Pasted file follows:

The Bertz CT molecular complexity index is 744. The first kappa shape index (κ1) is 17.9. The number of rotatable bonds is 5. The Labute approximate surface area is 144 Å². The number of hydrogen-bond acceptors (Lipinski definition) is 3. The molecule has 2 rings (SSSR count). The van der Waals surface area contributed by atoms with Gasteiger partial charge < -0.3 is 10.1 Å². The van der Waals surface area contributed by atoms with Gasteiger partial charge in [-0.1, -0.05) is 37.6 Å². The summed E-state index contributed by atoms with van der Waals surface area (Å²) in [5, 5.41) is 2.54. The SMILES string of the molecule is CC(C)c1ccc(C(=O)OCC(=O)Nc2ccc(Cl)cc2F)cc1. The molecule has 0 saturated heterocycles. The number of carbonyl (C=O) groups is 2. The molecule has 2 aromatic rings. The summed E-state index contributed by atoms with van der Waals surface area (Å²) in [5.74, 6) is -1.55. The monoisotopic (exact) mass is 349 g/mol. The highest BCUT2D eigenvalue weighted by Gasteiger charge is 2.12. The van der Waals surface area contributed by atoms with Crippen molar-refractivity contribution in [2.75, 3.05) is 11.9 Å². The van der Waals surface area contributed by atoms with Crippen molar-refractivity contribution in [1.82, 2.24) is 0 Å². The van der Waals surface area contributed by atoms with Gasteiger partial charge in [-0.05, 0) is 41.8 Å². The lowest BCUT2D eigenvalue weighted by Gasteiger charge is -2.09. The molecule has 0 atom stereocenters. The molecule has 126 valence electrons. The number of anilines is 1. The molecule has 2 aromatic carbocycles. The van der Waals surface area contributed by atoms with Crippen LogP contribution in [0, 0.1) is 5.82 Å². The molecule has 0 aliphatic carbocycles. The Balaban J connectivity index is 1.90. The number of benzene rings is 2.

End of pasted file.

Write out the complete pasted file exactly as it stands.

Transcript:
The Bertz CT molecular complexity index is 744. The first kappa shape index (κ1) is 17.9. The number of rotatable bonds is 5. The Labute approximate surface area is 144 Å². The number of hydrogen-bond acceptors (Lipinski definition) is 3. The molecule has 2 rings (SSSR count). The van der Waals surface area contributed by atoms with Gasteiger partial charge < -0.3 is 10.1 Å². The van der Waals surface area contributed by atoms with Gasteiger partial charge in [-0.1, -0.05) is 37.6 Å². The summed E-state index contributed by atoms with van der Waals surface area (Å²) in [5, 5.41) is 2.54. The SMILES string of the molecule is CC(C)c1ccc(C(=O)OCC(=O)Nc2ccc(Cl)cc2F)cc1. The molecule has 0 saturated heterocycles. The number of carbonyl (C=O) groups is 2. The molecule has 2 aromatic rings. The summed E-state index contributed by atoms with van der Waals surface area (Å²) in [5.74, 6) is -1.55. The monoisotopic (exact) mass is 349 g/mol. The highest BCUT2D eigenvalue weighted by Gasteiger charge is 2.12. The van der Waals surface area contributed by atoms with Crippen molar-refractivity contribution in [2.75, 3.05) is 11.9 Å². The van der Waals surface area contributed by atoms with Crippen molar-refractivity contribution in [1.82, 2.24) is 0 Å². The van der Waals surface area contributed by atoms with Gasteiger partial charge in [-0.05, 0) is 41.8 Å². The lowest BCUT2D eigenvalue weighted by Gasteiger charge is -2.09. The molecule has 0 atom stereocenters. The molecule has 126 valence electrons. The number of anilines is 1. The molecule has 2 aromatic carbocycles. The van der Waals surface area contributed by atoms with Crippen LogP contribution in [0, 0.1) is 5.82 Å². The molecule has 0 aliphatic carbocycles. The Balaban J connectivity index is 1.90. The number of benzene rings is 2.